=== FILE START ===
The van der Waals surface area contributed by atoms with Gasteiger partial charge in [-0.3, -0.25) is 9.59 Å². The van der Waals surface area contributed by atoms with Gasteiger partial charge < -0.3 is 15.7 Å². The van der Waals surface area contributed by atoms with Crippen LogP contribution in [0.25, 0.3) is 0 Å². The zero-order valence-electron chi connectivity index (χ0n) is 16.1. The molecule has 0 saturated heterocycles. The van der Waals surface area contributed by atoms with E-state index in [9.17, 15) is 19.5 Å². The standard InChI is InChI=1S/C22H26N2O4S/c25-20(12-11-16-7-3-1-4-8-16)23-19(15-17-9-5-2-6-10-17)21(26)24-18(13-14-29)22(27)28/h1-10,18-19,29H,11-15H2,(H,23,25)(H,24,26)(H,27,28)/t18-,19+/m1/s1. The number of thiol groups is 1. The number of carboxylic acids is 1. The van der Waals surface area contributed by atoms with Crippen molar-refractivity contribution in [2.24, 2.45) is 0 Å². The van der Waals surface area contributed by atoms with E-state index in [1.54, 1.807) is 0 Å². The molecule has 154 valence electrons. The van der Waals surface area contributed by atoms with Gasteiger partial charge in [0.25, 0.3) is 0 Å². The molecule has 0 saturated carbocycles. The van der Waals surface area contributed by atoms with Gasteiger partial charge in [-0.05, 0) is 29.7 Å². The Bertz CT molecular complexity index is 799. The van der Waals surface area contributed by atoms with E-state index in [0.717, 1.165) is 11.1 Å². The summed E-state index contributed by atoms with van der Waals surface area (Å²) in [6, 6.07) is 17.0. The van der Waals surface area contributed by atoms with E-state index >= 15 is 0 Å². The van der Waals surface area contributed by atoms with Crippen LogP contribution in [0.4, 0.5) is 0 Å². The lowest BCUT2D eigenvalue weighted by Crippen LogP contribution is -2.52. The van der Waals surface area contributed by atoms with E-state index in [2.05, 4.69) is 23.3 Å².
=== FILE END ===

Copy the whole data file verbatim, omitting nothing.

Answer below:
The van der Waals surface area contributed by atoms with Gasteiger partial charge in [-0.3, -0.25) is 9.59 Å². The van der Waals surface area contributed by atoms with Gasteiger partial charge < -0.3 is 15.7 Å². The van der Waals surface area contributed by atoms with Crippen LogP contribution in [0.25, 0.3) is 0 Å². The zero-order valence-electron chi connectivity index (χ0n) is 16.1. The molecule has 0 saturated heterocycles. The van der Waals surface area contributed by atoms with E-state index in [9.17, 15) is 19.5 Å². The standard InChI is InChI=1S/C22H26N2O4S/c25-20(12-11-16-7-3-1-4-8-16)23-19(15-17-9-5-2-6-10-17)21(26)24-18(13-14-29)22(27)28/h1-10,18-19,29H,11-15H2,(H,23,25)(H,24,26)(H,27,28)/t18-,19+/m1/s1. The number of thiol groups is 1. The number of carboxylic acids is 1. The van der Waals surface area contributed by atoms with Crippen molar-refractivity contribution in [2.24, 2.45) is 0 Å². The van der Waals surface area contributed by atoms with E-state index in [1.54, 1.807) is 0 Å². The molecule has 154 valence electrons. The van der Waals surface area contributed by atoms with Gasteiger partial charge in [0.25, 0.3) is 0 Å². The molecule has 0 saturated carbocycles. The van der Waals surface area contributed by atoms with Gasteiger partial charge in [-0.05, 0) is 29.7 Å². The Bertz CT molecular complexity index is 799. The van der Waals surface area contributed by atoms with E-state index in [0.717, 1.165) is 11.1 Å². The summed E-state index contributed by atoms with van der Waals surface area (Å²) in [6, 6.07) is 17.0. The van der Waals surface area contributed by atoms with E-state index >= 15 is 0 Å². The van der Waals surface area contributed by atoms with Crippen LogP contribution in [0.4, 0.5) is 0 Å². The lowest BCUT2D eigenvalue weighted by Crippen LogP contribution is -2.52. The van der Waals surface area contributed by atoms with E-state index in [2.05, 4.69) is 23.3 Å².